Vacant Land Reclamation

Restoring our neighborhoods


Northeast Ohio has an overabundance of vacant land due to population decline over several decades and subsequent demolition of abandoned buildings. Unmanaged vacant land poses a problem for urban communities because of its association with crime, poverty, and poor human health. Regular mowing and cleaning of vacant lots can greatly reduce these negative effects on neighborhoods, but at a high annual cost to taxpayers.

Neighborhood stabilization can reduce negative social and economic impacts of vacancy by beautifying vacant land, improving property values, and providing safe green space for communities. Stabilization also has the potential to improve our environment by providing services like stormwater management, air filtration, and reduction of urban heat island effect.

In 2010–2011, with support from the Lake Erie Protection Fund, Cleveland Botanical Garden pilot tested low-cost, low-maintenance stabilization treatments for vacant land. We examined combinations of 3 soil treatments and 2 types of low-maintenance lawns in the Buckeye-Woodland neighborhood of Cleveland, which has seen a 60% population decline within in the past 60 years. Our treatment included phosphate soil amendments to reduce soil lead toxicity by 30–50%; organic matter to correct soil nutrient deficiencies; and low-maintenance lawn and landscape plants to reduce maintenance requirements.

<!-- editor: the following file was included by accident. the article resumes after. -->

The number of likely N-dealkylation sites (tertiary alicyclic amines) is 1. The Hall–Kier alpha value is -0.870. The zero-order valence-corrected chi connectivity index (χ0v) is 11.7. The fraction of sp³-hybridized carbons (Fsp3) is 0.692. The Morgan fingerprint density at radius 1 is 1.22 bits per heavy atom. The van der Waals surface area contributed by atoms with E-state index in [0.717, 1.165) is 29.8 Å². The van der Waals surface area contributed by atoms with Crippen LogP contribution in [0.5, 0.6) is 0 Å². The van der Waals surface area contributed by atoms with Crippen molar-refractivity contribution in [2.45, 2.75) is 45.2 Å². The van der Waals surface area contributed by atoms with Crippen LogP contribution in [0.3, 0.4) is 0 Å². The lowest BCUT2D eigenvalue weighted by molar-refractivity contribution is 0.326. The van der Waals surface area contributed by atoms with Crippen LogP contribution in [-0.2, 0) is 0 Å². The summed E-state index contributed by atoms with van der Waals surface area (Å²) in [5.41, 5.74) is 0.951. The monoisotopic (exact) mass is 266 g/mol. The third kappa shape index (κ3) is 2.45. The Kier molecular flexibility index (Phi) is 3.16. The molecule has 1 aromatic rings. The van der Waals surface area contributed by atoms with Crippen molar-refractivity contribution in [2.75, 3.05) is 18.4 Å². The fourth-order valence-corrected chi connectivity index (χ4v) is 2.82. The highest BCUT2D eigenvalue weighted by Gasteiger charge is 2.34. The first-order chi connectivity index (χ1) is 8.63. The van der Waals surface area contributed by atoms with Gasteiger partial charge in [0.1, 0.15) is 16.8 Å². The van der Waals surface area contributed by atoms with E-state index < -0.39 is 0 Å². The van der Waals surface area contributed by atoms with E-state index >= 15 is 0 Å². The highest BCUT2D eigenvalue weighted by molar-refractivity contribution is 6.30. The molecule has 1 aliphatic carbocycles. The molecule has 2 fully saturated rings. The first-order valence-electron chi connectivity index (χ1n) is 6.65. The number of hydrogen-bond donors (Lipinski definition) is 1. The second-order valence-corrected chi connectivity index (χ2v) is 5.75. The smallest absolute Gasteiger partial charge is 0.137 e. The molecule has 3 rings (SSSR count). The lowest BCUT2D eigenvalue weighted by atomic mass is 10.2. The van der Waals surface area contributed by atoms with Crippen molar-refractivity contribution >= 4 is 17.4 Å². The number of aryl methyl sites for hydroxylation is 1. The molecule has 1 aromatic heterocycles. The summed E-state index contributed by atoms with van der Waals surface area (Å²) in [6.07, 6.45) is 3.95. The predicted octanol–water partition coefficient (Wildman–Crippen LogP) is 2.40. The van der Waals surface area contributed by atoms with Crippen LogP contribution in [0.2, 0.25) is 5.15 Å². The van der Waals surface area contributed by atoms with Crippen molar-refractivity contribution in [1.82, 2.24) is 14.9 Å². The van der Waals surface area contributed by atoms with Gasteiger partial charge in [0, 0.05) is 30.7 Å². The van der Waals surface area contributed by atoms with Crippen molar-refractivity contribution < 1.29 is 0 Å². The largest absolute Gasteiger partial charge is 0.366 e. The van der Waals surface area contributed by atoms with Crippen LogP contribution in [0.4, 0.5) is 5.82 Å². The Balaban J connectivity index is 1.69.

The next phase of our stabilization research began in July 2012 with funding from the US EPA Urban Waters small grant program. We are looking to improve soil nutrient balance and water infiltration of vacant lot soils through the addition of reclaimed soil and organic matter. We will also continue testing low-maintenance lawn mixes and landscape plants that can be recommended for use in northeastern Ohio.

Further reading

LEPF final report 

US EPA Urban Waters

Our research partners

Dr. Nicholas Basta, School of Environment and Natural Resources, The Ohio State University

Cuyahoga Land Bank